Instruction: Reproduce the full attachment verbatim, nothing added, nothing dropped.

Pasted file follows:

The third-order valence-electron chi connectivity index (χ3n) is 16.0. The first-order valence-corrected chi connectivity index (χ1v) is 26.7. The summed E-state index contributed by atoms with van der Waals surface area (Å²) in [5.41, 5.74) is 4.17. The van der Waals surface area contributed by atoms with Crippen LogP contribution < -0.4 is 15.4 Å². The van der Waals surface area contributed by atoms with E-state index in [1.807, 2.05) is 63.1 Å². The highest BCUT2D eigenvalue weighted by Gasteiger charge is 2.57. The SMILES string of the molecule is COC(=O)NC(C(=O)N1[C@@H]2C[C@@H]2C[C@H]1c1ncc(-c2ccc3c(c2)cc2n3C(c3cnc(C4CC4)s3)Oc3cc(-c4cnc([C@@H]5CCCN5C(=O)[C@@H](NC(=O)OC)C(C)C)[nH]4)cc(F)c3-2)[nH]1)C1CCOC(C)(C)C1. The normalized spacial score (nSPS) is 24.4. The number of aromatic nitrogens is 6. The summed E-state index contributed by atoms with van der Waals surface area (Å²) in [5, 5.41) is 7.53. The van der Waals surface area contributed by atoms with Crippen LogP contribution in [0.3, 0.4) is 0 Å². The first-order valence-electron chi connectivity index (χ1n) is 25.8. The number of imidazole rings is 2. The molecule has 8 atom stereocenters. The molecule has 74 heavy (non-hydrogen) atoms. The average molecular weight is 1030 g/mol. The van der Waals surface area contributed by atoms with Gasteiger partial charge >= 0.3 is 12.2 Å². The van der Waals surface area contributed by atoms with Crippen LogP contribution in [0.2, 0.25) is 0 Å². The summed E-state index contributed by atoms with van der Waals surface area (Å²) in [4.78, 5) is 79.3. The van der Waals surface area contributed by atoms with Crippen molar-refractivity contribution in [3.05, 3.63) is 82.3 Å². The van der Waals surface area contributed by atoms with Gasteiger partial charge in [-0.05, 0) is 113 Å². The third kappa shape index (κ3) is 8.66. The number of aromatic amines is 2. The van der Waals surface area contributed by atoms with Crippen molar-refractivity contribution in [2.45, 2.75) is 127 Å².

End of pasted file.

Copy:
The third-order valence-electron chi connectivity index (χ3n) is 16.0. The first-order valence-corrected chi connectivity index (χ1v) is 26.7. The summed E-state index contributed by atoms with van der Waals surface area (Å²) in [5.41, 5.74) is 4.17. The van der Waals surface area contributed by atoms with Crippen LogP contribution < -0.4 is 15.4 Å². The van der Waals surface area contributed by atoms with E-state index in [1.807, 2.05) is 63.1 Å². The highest BCUT2D eigenvalue weighted by Gasteiger charge is 2.57. The SMILES string of the molecule is COC(=O)NC(C(=O)N1[C@@H]2C[C@@H]2C[C@H]1c1ncc(-c2ccc3c(c2)cc2n3C(c3cnc(C4CC4)s3)Oc3cc(-c4cnc([C@@H]5CCCN5C(=O)[C@@H](NC(=O)OC)C(C)C)[nH]4)cc(F)c3-2)[nH]1)C1CCOC(C)(C)C1. The normalized spacial score (nSPS) is 24.4. The number of aromatic nitrogens is 6. The summed E-state index contributed by atoms with van der Waals surface area (Å²) in [5, 5.41) is 7.53. The van der Waals surface area contributed by atoms with Crippen LogP contribution in [0.3, 0.4) is 0 Å². The first-order valence-electron chi connectivity index (χ1n) is 25.8. The number of imidazole rings is 2. The molecule has 8 atom stereocenters. The molecule has 74 heavy (non-hydrogen) atoms. The average molecular weight is 1030 g/mol. The van der Waals surface area contributed by atoms with Gasteiger partial charge >= 0.3 is 12.2 Å². The van der Waals surface area contributed by atoms with Crippen LogP contribution in [0.2, 0.25) is 0 Å². The summed E-state index contributed by atoms with van der Waals surface area (Å²) in [4.78, 5) is 79.3. The van der Waals surface area contributed by atoms with Crippen molar-refractivity contribution in [3.05, 3.63) is 82.3 Å². The van der Waals surface area contributed by atoms with Gasteiger partial charge in [-0.05, 0) is 113 Å². The third kappa shape index (κ3) is 8.66. The number of aromatic amines is 2. The van der Waals surface area contributed by atoms with Crippen molar-refractivity contribution in [2.45, 2.75) is 127 Å².